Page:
After an encounter with Infinity Inc.—the "next generation of mystery men," according to Green Lantern—the Atom and Firebrand share a tender rooftop moment with an infant, the "Curtis baby," before the Atom is overcome from some sort of illness. Wonder Woman calls her robot plane and takes the Magic Sphere to lend aid, leading to the Justice Society of America—currently the Justice Battalion—to momentarily abandon its obligations to the War Department and General Brody.

Doctor Fate, again wearing his full helmet, has left to locate the Spectre, so Wonder Woman hooks a booster apparatus up to the Atom and the Magic Sphere to find Fate. With the help of a dead Jim Corrigan, Fate traveled through a window to another universe, eventually reuniting with the Spectre, who is none too happy to see him.

Apparently under the control of Kulak, high priest of Brztal, thought long dead, the Spectre attacks Fate, protecting Kulak's tomb. His strength failing, Fate summons a monster from the void to face the Spectre, who sends Fate hurtling "through an infinity of dimensions, to the end of unrecorded time." Kulak recovers, restrains the Spectre, and plots the death of Earth—much to the All-Stars's dismay.

Doctor Fate and the Spectre have long been two of my favorite DC characters, and this issues does them justice in terms of scope and scale, even paired together. The cover is awesome, and Howell and Houston capture the cosmic and supernatural magic of the two ably. Pages 12-15, 17-18, 20-21, and 23 are particularly excellent. That's more than a third of the book, so you get your money's worth art wise.

The inclusion of the Curtis baby and the Atom's illness—bedridden!—lends a humanity to the otherworldly nature of the story, reminding readers of what's really at stake as the hands of Kulak rip a gigantic hole through the very fabric of the sky itself. Lives are on the line!

The issue also includes ads for the Star Frontiers roleplaying game, Grit, two comic and media conventions; and a letter column. The title two-page spread also features a quote from Andrew Marvell's—appropriate last name, no?—poem "To His Coy Mistress": "Had we but world enough, and time."

Availability: This issue has not been collected, but I recommend Showcase Presents: The Spectre Vol. 1.

All-Star Squadron #64 (DC, December 1986, 75 cents)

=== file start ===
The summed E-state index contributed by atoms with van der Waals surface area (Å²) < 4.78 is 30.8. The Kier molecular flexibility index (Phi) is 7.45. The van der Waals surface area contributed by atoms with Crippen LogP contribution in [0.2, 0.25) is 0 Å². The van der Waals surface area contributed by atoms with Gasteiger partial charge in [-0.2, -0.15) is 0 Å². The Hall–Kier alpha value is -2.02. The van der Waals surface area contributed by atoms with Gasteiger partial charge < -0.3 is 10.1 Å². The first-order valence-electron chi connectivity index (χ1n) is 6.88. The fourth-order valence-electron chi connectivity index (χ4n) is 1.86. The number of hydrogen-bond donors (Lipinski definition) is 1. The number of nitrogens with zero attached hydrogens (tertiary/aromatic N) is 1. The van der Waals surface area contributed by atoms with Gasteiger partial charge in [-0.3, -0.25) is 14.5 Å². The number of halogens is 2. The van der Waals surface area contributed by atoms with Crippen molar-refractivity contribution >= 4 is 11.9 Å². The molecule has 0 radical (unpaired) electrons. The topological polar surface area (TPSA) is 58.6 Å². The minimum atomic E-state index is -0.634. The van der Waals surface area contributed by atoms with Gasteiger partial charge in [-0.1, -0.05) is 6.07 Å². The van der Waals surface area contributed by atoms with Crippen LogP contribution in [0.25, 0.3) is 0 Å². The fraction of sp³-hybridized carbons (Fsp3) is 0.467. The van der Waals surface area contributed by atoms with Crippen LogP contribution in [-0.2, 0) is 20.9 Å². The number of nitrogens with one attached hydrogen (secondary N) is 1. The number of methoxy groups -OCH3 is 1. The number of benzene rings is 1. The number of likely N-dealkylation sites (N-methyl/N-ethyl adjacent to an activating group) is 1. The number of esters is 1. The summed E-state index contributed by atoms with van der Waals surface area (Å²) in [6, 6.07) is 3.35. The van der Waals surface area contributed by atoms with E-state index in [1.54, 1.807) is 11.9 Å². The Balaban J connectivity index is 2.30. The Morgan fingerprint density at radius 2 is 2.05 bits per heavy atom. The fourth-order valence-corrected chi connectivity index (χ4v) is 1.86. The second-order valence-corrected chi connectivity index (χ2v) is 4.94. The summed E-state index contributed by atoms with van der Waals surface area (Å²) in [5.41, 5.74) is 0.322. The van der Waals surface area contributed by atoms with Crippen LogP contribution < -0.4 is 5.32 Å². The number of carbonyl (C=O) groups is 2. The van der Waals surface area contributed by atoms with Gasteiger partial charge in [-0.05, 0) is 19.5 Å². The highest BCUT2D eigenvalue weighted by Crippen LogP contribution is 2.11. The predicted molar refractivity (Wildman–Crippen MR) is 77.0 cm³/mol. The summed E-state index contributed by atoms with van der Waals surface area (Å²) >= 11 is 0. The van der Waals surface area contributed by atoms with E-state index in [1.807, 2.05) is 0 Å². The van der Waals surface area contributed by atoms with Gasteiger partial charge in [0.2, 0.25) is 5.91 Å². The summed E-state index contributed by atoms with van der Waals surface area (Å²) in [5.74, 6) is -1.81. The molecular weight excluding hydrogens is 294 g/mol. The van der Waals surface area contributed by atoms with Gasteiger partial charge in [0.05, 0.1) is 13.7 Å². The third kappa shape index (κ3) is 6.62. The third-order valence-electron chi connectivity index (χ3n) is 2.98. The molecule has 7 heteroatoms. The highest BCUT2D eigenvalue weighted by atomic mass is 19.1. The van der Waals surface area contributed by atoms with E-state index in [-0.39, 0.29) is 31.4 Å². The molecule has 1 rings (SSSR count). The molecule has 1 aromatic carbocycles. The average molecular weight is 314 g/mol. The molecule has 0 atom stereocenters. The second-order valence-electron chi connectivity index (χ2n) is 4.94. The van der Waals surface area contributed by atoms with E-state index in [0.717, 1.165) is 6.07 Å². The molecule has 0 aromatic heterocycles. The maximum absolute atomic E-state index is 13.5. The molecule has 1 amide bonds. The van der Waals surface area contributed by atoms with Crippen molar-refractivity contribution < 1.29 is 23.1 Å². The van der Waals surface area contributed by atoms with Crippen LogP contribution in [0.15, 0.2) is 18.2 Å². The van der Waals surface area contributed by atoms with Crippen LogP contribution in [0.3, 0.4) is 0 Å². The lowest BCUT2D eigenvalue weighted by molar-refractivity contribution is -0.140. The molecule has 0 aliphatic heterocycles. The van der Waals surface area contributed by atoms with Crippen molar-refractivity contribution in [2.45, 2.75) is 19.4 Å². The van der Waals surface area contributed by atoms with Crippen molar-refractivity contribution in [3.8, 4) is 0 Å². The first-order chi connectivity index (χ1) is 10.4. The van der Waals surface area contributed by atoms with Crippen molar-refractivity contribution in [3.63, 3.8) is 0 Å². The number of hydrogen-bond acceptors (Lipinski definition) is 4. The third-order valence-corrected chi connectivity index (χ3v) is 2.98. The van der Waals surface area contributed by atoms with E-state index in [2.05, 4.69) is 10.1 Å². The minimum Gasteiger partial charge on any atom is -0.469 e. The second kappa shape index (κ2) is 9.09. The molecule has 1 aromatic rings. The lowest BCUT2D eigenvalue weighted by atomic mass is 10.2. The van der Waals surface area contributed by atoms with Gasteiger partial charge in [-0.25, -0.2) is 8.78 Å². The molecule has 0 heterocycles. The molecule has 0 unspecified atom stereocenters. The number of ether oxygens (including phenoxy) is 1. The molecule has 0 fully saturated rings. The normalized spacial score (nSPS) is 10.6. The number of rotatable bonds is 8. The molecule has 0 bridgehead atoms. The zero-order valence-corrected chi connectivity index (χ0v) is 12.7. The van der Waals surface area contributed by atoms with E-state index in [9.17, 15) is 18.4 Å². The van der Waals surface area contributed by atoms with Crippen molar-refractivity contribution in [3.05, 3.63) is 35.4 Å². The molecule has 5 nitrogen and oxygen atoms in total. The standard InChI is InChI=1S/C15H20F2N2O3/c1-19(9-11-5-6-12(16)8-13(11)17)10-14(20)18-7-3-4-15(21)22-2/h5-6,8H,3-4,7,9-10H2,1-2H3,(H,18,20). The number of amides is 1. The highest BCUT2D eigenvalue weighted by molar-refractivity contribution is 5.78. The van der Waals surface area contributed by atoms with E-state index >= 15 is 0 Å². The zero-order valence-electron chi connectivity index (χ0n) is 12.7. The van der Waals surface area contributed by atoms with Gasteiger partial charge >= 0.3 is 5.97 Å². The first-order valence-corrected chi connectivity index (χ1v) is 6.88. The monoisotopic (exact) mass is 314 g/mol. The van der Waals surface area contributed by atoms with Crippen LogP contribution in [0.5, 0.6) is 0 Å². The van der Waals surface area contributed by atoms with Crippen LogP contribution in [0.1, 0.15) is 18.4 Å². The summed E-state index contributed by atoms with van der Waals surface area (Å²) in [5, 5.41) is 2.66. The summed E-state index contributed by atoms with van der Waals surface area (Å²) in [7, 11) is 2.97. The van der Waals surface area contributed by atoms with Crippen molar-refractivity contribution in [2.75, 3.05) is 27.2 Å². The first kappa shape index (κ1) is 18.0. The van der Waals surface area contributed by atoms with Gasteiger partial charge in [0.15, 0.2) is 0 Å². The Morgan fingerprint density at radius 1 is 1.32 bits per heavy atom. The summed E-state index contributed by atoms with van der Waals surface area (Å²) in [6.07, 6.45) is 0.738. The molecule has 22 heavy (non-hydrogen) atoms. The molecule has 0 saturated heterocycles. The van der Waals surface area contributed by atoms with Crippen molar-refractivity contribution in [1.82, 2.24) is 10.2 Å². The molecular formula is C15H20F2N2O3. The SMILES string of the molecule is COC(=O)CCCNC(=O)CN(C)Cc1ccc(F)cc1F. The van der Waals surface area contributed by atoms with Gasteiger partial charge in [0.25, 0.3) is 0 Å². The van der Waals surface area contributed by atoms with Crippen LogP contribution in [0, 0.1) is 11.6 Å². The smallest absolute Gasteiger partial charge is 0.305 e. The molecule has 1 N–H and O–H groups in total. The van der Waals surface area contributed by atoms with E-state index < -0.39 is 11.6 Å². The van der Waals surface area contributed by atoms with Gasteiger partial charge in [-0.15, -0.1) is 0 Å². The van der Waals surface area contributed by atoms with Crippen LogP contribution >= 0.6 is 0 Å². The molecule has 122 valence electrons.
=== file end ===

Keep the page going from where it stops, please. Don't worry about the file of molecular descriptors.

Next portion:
"See You in the Funny Papers" Writer: Roy Thomas, Penciller: Wayne Boring, Inker: Tony DeZuniga, Letterer: David C. Weiss, and Colorist: Carl Gafford.

This issue is slightly outside the range of my area of interest when it comes to the 50-cent back issue box because the cover price is 75 cents; I tend to appreciate comics up to 60 or 65 cents most. But I picked this up because of Arvell Jones's cover and the cover line: "The funny pages will kill you if you don't watch out." How so very true.

The gist of the issue is that a failed cartoonist turned inventor, under the guise of Funny-Face, uses his Bio-Ray to bring comic strip villains to life in order to wage a crime wave. He invigorates Torgo, a giant enemy of Prince Peril; Machine-Gun Mike; the Black Raider, nemesis of the Solitary Rider; Goola, an alien from Streak Dugan; and Viper from Happy Daze.

Adapted by Thomas from a story by Jerry Siegel and John Sikela, the issue builds on the series' already strong ties to comics history. Page 2 features a full Detective Craig comic strip featuring artwork reminiscent of early Action Comics Superman stories, and page 3 includes a full comics page from the Daily Press comprised of five different strips, all adventure narrative strips—which are in short supply today.

Johnny Quick proposes to Liberty Belle before the All-Stars are called upon to defeat each villain in succession, with occasional appearances of Funny-Face in between. The running "I thought I finally got to meet the Flash!" gag continues, which is a nice touch. Even the leader of the comic strip syndicate, the Crimson Avenger's alter ego, is enlisted.

Firebrand and Tarantula, no longer in his previous Sandman garb, engage in some Batman-worthy deduction to identify their villains' next crimes, and despite Firebrand almost being flattened by the Bio-Ray, Funny-Face is defeated, his device destroyed.

Sure, it's a one-off story and villain, but I enjoyed this comic about comics. Funny-Face could make a return, and a writer like Jonathan Hickman or Tom King could bring back the All-Stars. Just imagine!

This issue also features a list of the "most popular comic strips of the war years," an ad for NBC's Saturday morning cartoon lineup, and a letter column. The series ended with #67

Availability: This issue has not been collected. I recommend collections of Joe Palooka, Blondie, Li'l Abner, Little Orphan Annie, Terry and the Pirates, Dick Tracy, Moon Mullins, Gasoline Alley, Bringing Up Father, and The Gumps. Richard Lingeman's Don't You Know There's a War On? might also be of interest.